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      The Geographic, Environmental and Phylogenetic Evolution of the Alveolinoidea from the Cretaceous to the Present Day.

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          Abstract

          The superfamily Alveolinoidea is a member of the Order Miliolida, and is comprised of three main families, the Alveolinidae, the Fabulariidae and the Rhapydioninidae. They are examples of Larger Benthic Foraminifera (LBF), which are single cell organisms with specific characteristic endoskeletons. Alveolinoids are found globally from the Cretaceous to present day and are very important biostratigraphic index fossils in shallow-marine carbonates. They are often associated with significant hydrocarbon reservoirs, and exhibit provincialism with characteristic genera often confined to one of the American, Tethyan or Indo-Pacific provinces. Previously, the systematic study of the global interrelationship between the various alveolinoid lineages has not been possible because of the absence of biostratigraphic correlation between the geographically scattered assemblages, and the scarcity of described material from the Indo-Pacific province. Here we use the literature and new material from the Americas, the French Alps, Iran, Tibet, India and SE Asia, coupled with the use the planktonic foraminiferal zonal (PZ) correlation scheme to put forward, for the very first time, a comprehensive, global, systematic analysis of the biostratigraphic, phylogenetic and palaeogeographic evolution of the alveolinoids. The alveolinoids originated in the Cretaceous in the Tethyan province. During a global sea-level low-stand, a westward migration of some alveolinoids species to the Americas occurred in this period, a behaviour also seen in previous studies of contemporaneous orbitolinid LBF. After the K-P event, which saw the extinction of all Cretaceous alveolinoids, rare new forms of alveolinoids evolved again, first in the Americas and later independently in Tethys. As found in previous studies of rotalid LBF, sea-level low-stands in the Paleocene also allowed some alveolinoid forms to migrate, but this time in an eastward direction from the Americas to Tethys, and from Tethys on to the Indo-Pacific. Alveolinoids still exist today ( Borelis and Alveolinella), the former of which is cosmopolitan, while the latter is restricted to the Indo-Pacific province. Throughout their phylogenetic history alveolinoids characteristically exhibit convergent evolution, with the repeated re-occurrence of certain morphological features. Understanding this propensity to homoplasy is essential in understanding and constructing the phylogenetic relationships within the alveolinoid superfamily.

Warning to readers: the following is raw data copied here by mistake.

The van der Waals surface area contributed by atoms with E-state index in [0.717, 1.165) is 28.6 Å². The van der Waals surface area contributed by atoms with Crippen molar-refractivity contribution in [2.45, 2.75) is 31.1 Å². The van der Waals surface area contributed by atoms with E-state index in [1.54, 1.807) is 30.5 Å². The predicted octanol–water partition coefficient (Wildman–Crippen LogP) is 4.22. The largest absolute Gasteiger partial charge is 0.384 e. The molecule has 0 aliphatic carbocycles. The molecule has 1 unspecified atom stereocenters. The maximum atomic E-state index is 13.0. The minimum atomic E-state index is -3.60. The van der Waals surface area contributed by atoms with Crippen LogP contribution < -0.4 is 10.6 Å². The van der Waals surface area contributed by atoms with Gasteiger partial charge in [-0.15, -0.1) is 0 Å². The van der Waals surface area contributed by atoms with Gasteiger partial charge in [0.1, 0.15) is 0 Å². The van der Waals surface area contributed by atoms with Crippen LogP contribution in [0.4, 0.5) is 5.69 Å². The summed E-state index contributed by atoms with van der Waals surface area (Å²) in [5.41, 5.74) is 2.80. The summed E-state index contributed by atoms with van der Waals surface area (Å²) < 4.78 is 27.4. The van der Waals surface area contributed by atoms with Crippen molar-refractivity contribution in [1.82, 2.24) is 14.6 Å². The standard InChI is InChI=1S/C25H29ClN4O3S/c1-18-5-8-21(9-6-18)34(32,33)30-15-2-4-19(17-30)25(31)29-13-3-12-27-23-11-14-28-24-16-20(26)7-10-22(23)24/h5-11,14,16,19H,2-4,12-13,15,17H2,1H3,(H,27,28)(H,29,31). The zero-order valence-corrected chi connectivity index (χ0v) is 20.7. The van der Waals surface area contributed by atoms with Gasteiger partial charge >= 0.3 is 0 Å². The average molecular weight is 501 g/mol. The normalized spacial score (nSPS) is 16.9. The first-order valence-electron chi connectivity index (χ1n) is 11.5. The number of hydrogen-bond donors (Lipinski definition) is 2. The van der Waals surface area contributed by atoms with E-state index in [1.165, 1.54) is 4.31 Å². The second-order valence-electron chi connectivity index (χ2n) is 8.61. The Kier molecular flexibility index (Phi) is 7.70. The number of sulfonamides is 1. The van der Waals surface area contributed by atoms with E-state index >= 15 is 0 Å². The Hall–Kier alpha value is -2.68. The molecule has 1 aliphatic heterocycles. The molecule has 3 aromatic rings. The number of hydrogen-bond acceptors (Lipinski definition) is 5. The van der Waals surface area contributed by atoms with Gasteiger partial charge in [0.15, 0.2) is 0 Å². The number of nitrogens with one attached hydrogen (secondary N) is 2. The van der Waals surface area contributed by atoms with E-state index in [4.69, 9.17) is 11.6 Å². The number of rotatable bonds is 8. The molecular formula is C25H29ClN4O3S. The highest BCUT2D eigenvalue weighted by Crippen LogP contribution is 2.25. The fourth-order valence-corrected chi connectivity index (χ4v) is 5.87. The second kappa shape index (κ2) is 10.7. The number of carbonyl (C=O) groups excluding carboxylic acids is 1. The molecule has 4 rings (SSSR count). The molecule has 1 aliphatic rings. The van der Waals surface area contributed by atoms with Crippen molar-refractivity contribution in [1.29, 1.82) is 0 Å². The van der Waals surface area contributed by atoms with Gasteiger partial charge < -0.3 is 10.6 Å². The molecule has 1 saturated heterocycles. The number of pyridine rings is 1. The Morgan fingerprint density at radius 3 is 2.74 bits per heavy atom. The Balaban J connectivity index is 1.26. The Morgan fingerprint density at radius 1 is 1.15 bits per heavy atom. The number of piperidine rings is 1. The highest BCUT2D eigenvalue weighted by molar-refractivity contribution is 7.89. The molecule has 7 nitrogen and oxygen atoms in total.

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          Author and article information

          Journal
          UCL Open: Environment Preprint
          UCL Press
          22 October 2020
          Affiliations
          [1 ] Office of the Vice-Provost (Research), University College London, 2 Taviton Street, London WC1H 0BT UK
          Article
          10.14324/111.444/000057.v1

          This is an open access article distributed under the terms of the Creative Commons Attribution License (CC BY) 4.0 https://creativecommons.org/licenses/by/4.0/, which permits unrestricted use, distribution and reproduction in any medium, provided the original author and source are credited.

          All data generated or analysed during this study are included in this published article (and its supplementary information files).

          Earth & Environmental sciences

          Foraminifera, alveolinoids, Cretaceous, Paleogene, Neogene, Holocene, biostratigraphy, phylogeny, palaeoenvironment, palaeogeographic distribution, extinctions, sea-level changes. , Ecology, Climate, The Environment

          Comments

          Decision date: 3/11/2020

          Handling Editor: Dan Osborn

          This article is a preprint article and has not been peer-reviewed. It is under consideration following submission to UCL Open: Environment Preprint for open peer review.

          2020-11-10 11:22 UTC
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